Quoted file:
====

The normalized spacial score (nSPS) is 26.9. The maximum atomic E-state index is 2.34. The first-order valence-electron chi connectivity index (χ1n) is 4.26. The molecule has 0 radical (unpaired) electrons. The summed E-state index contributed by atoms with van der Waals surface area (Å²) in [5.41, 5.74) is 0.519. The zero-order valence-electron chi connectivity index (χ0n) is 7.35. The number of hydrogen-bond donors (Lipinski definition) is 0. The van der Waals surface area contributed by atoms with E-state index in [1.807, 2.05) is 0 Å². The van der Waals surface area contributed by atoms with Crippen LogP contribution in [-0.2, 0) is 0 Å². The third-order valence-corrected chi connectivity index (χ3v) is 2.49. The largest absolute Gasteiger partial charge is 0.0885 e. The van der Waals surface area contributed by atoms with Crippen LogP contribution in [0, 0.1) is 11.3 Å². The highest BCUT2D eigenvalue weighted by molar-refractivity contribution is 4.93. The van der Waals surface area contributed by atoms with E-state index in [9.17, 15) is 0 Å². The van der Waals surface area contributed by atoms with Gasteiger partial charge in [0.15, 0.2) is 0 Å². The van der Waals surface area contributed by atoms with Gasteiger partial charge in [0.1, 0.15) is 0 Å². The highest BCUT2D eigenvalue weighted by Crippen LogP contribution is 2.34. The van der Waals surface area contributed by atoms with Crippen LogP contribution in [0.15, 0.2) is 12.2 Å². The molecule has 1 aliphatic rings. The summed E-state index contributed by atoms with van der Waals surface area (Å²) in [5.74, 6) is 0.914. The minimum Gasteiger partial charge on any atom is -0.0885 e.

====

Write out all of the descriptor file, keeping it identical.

The normalized spacial score (nSPS) is 26.9. The maximum atomic E-state index is 2.34. The first-order valence-electron chi connectivity index (χ1n) is 4.26. The molecule has 0 radical (unpaired) electrons. The summed E-state index contributed by atoms with van der Waals surface area (Å²) in [5.41, 5.74) is 0.519. The zero-order valence-electron chi connectivity index (χ0n) is 7.35. The number of hydrogen-bond donors (Lipinski definition) is 0. The van der Waals surface area contributed by atoms with E-state index in [1.807, 2.05) is 0 Å². The van der Waals surface area contributed by atoms with Crippen LogP contribution in [-0.2, 0) is 0 Å². The third-order valence-corrected chi connectivity index (χ3v) is 2.49. The largest absolute Gasteiger partial charge is 0.0885 e. The van der Waals surface area contributed by atoms with Crippen LogP contribution in [0, 0.1) is 11.3 Å². The highest BCUT2D eigenvalue weighted by molar-refractivity contribution is 4.93. The van der Waals surface area contributed by atoms with E-state index in [9.17, 15) is 0 Å². The van der Waals surface area contributed by atoms with Gasteiger partial charge in [0.15, 0.2) is 0 Å². The van der Waals surface area contributed by atoms with Gasteiger partial charge in [0.1, 0.15) is 0 Å². The highest BCUT2D eigenvalue weighted by Crippen LogP contribution is 2.34. The van der Waals surface area contributed by atoms with Crippen LogP contribution in [0.15, 0.2) is 12.2 Å². The molecule has 1 aliphatic rings. The summed E-state index contributed by atoms with van der Waals surface area (Å²) in [5.74, 6) is 0.914. The minimum Gasteiger partial charge on any atom is -0.0885 e.